Olds-mobilology’s Turbo 350 gets freshened

The General Motors Turbo 350 transmission has been showing up at drag strips for over 30 years. The Turbo 350 has proven itself as a durable piece of equipment and has been in thousands of winner’s circles. We decided to take the Turbo 350 out of the “Olds-mobilology” Cutlass and have it checked out to make sure it was ready for another season of punishment dealt out by the torque from the 425-inch small block Olds and the impact of another 250 wheelstanding launches.

The “Olds-mobilology” Cutlass tests the transmission and converter.

The Turbo 350 we are using is equipped with a transbrake, reverse pattern valve body. We try to always have some heat in the transmission before making a full pass. I try to get the transmission temperature up to at least 160 degrees before “dropping the hammer” on it. We use a lot of different launch rpms racing off the bottom bulb. I usually have between 3200 and 4000 in the two-step for launch rpm. We have come pretty close to figuring we pick up about .005 in reaction time for every 200 rpms in launch. It is not an exact science because my “personal reaction time” varies more than that, but overall that is a close assessment.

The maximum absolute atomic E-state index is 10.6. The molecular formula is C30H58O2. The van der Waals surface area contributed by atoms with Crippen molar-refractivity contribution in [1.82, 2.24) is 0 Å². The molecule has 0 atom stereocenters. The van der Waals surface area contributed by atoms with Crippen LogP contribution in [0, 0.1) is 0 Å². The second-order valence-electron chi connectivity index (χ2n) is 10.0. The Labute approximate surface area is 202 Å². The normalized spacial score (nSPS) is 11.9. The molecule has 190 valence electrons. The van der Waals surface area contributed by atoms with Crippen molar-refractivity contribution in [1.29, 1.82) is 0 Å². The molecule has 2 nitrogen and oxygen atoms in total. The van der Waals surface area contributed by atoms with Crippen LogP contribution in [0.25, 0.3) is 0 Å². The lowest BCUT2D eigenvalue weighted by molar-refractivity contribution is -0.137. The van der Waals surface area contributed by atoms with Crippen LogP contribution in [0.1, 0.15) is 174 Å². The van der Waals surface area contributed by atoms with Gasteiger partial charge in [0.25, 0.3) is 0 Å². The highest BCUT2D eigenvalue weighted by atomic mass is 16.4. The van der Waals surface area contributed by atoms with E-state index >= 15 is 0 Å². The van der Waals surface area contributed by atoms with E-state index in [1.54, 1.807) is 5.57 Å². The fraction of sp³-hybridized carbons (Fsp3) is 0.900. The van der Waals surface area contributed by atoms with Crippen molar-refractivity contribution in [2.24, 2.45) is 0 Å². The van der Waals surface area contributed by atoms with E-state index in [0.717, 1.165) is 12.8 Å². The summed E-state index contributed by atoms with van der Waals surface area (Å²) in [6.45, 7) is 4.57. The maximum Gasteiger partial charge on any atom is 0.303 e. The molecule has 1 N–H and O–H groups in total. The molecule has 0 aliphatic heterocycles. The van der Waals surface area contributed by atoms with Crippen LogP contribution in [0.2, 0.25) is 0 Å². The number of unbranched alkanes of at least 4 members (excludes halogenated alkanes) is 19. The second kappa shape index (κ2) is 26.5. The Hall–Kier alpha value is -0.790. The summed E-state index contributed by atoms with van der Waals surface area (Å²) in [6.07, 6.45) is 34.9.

Nick Jeffrey, the owner of the Olds I have the pleasure to drive, had Coan Engineering build the Turbo 350 and the torque converter. That was five years and about 700 runs ago with no issues other than changing fluid twice a year.

Speaking of transmission fluid, Jason Coan recommends a quality “F-type” trans-fluid. Currently we are using Valvoline Type-F but when I change trans-fluid this week we will switch over to Amsoil Super-Shift synthetic trans-fluid. We enter this car in two classes and feel the synthetic trans-fluid will help control oil temperatures better and the friction additives in the Amsoil Super-Shift will maintain the aggressive shifting the F-type fluids provide.

Why did we want to take it apart if it was still working alright? Good question. I was hesitant to send it in, especially the torque converter, as it has been excellent. Coan Engineering assured me the converter would come back with identical stall speed and performance.

Once they opened it up, we found out WHY you need to have a professional check your transmission on a regular basis. We found some broken components and some obvious wear and tear that probably would have become a problem in the middle of this season.

The following photos and captions show the internal components and how Coan Engineering assures they are checked and ready to perform. Thanks to Jason Coan and Art at Coan Engineering for their technical insight to the Turbo 350 and sharing some of their knowledge with the readers of DRO.